From Divine Life Society Publication - The Search for Truth
In the recognition of the true nature of the Self, there are before us three great impediments – personality, society and the world, due to which, rarely do people become successful in the attempt. The assertion of our personal individuality contradicts our aspiration for the true Self which we wish to realise. Secondly, we are involved day in and day out in our contact with society and we live a social life much more than anything else. Thirdly, we perceive a large universe in front of us.
All these three difficulties mentioned are connected with the three states of consciousness, jagrat, svapna, sushupti – waking, dream and sleep. Neither the waking nor the dream nor the sleep condition is the essential nature of the Self. The Self is just as it is. It is Pure Being, Existence as such, Existence which is aware of itself. It is not existence like a stone’s existence. It is a consciousness-existence, or rather, existence-consciousness. In Sanskrit, we call it sat-chit. The Existence which is aware of itself is sat-chit. It is not limited by any kind of conditioning factor in the world and, therefore, it is utter freedom. So, it is bliss, ananda. Sat-chitananda is the nature of the Self.
The Self is a wonder. Because, Desha-kala-vastu-pariccheda: the de-limitation caused by space, time and individuality does not apply to the Self. Whoever knows the Self shall have everything.
Can anyone contact a Being, as such? If this could be possible, one can contact the Self, also. Actually, there is no such thing as contact with the Self, because contacts are always between two things and in the Self, there are no two things. No one is there who can contact it.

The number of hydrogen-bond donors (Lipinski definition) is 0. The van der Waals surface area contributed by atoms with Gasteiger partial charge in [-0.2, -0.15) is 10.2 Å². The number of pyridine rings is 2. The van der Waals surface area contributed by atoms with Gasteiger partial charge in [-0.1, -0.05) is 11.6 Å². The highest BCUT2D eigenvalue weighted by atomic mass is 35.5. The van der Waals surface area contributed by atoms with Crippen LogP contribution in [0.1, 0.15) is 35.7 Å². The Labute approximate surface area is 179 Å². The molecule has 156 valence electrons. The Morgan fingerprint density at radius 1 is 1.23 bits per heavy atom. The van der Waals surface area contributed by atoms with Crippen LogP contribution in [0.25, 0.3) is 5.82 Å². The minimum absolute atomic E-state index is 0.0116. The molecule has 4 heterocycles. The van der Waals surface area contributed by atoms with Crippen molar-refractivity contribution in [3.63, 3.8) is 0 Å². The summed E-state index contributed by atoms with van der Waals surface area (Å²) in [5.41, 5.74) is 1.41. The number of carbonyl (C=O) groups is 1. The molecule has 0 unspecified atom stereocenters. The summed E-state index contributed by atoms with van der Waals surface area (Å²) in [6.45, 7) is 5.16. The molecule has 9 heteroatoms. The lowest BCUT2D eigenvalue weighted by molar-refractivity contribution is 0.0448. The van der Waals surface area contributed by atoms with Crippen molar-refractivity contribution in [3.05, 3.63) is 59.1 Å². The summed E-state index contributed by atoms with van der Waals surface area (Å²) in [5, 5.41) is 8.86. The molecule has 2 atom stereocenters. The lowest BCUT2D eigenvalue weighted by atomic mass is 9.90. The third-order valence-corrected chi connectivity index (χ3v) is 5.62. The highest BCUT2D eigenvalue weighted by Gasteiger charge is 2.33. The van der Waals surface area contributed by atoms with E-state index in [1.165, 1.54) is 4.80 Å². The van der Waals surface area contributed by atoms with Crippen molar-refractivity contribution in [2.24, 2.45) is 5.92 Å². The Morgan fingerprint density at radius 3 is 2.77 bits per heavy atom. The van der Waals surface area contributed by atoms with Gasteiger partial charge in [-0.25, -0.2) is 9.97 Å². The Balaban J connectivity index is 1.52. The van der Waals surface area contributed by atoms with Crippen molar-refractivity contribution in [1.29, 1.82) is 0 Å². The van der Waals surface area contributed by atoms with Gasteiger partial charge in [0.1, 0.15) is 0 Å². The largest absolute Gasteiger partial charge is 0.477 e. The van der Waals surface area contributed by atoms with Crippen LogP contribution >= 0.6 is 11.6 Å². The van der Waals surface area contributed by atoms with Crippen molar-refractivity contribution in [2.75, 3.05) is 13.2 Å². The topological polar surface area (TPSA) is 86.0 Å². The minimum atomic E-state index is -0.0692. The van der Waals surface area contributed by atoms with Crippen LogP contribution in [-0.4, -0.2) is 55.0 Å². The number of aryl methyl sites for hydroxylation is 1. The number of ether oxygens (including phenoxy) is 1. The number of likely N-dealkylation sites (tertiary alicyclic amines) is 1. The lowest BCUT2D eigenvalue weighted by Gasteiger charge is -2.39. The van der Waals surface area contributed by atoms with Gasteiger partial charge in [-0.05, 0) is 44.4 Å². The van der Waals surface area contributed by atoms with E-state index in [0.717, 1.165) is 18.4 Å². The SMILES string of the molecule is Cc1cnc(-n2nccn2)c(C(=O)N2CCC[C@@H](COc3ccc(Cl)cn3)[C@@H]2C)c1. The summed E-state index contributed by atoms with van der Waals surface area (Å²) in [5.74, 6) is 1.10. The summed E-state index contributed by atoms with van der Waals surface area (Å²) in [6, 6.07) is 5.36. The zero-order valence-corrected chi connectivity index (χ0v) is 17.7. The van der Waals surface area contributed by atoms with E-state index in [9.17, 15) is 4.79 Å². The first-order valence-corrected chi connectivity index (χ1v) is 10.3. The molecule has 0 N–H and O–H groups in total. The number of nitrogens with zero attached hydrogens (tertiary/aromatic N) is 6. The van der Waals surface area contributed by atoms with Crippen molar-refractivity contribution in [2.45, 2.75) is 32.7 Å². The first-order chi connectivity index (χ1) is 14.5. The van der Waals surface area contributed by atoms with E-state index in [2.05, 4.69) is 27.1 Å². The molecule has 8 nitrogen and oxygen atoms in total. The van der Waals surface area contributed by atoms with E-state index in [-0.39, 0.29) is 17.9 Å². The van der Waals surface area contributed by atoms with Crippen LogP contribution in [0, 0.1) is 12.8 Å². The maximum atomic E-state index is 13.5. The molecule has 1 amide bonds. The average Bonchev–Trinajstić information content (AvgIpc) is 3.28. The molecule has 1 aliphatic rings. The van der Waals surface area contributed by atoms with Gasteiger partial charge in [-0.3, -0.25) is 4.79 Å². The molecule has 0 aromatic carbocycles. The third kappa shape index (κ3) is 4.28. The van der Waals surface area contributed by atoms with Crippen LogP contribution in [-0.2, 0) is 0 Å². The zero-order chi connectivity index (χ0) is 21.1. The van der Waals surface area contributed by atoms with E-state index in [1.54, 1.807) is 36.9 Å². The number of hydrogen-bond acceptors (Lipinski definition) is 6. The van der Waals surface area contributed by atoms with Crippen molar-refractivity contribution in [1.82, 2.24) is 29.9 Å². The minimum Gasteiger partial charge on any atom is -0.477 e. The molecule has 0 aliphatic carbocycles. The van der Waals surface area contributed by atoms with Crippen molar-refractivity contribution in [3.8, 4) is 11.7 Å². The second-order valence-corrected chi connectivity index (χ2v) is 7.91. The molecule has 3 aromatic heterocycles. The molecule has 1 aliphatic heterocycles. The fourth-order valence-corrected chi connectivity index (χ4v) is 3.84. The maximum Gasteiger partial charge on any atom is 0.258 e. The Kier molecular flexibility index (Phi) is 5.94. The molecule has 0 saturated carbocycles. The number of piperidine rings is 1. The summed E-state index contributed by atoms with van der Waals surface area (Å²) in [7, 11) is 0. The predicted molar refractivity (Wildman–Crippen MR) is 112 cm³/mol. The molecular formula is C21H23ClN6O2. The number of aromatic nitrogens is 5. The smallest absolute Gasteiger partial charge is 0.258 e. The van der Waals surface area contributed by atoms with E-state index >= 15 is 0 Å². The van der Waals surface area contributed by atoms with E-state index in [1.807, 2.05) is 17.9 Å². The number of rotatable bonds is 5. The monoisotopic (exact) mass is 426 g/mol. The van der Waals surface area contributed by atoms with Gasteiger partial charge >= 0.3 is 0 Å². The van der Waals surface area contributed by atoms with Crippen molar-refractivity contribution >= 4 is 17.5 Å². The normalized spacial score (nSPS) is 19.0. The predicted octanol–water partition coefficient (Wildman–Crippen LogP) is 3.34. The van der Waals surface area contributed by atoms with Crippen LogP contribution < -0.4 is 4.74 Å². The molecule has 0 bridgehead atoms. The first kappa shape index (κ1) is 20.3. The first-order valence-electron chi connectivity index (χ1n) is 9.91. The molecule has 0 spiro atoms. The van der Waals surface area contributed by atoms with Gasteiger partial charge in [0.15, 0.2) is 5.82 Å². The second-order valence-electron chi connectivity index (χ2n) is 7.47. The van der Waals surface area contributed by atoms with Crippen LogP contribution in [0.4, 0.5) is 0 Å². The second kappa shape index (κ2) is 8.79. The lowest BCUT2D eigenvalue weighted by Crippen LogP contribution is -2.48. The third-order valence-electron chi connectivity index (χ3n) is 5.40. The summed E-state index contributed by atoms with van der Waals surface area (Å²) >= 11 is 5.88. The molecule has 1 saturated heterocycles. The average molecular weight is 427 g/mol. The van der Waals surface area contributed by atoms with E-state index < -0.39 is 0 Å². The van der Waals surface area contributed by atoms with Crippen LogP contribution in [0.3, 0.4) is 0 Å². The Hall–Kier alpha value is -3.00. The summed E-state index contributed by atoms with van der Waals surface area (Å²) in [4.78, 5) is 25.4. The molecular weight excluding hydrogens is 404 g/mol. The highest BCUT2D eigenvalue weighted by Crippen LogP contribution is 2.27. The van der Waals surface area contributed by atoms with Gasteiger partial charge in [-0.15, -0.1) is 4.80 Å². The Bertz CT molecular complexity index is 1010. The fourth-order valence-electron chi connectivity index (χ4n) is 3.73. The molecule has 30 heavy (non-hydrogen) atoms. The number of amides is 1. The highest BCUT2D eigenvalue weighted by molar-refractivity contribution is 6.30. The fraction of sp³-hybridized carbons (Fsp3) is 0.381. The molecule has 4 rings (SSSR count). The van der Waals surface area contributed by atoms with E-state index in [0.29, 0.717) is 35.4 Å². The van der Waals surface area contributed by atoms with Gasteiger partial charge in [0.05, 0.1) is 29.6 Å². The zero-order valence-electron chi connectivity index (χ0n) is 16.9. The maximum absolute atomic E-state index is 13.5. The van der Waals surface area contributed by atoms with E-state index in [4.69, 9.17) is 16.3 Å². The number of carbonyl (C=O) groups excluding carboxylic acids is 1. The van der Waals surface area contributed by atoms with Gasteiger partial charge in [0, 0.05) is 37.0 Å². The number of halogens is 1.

The contact of things in this world, says the epic Mahabharata, is like the contact of logs of wood floating on the surface of the ocean. The contact has been caused not because of their effort but because of the wind that blew from above. When the wind blew in another direction, the logs are separated. Neither birth nor death, neither coming together nor separation, is in anyone’s hands. It is the will of the cosmos that operates.
Contacts of any kind are not to tempt us to such an extent as to make us forget the true nature of the Self. All joys born of contact of sense organs with things are wombs of pain, says the Bhagavad Gita.
Non-contact is the nature of the recognition of the Self. Yoga of the Self – atmasakshatkara, or brahma sakshatkara – the realisation of the Absolute is the way, the art, the technique, the science of non-contactual contact. It is contacting oneself.
To contact yourself, you do not require eyes. You close the eyes, don’t see anything, and yet you will know that you are existing. Let there be no sensation of any kind through the organs of perception. You will still be conscious that you are there. There will be the existence-consciousness of the personality. You will know that you are: “I exist, and I am aware that I am existing.” To have this apprehension, sense organs are not necessary. Sense organs are not the means to practise yoga.
By sense-control, by the abstraction of the operation of the organs of perception, by freedom from desires that are mortal, deceptive and perishable, by contentment with whatever one has, by noncontact with people and having no attachment to anything, the Self reverts to Self-consciousness, the Aloneness that it is.
A gradual inwardness has to be practiced, rising from the personality and society and going further above into the cosmic existence, then finally centering oneself in the True Self. This indescribable thing is our own Self. “You” are the most important thing in the world. And if we can bring this Self of ours, which we consider as the greatest value, into the surface of actual, visible contemplation, direct perception, that would be the state of the practice of the yoga of the Atman.
Sadhana Tattva or the Science of Seven Cultures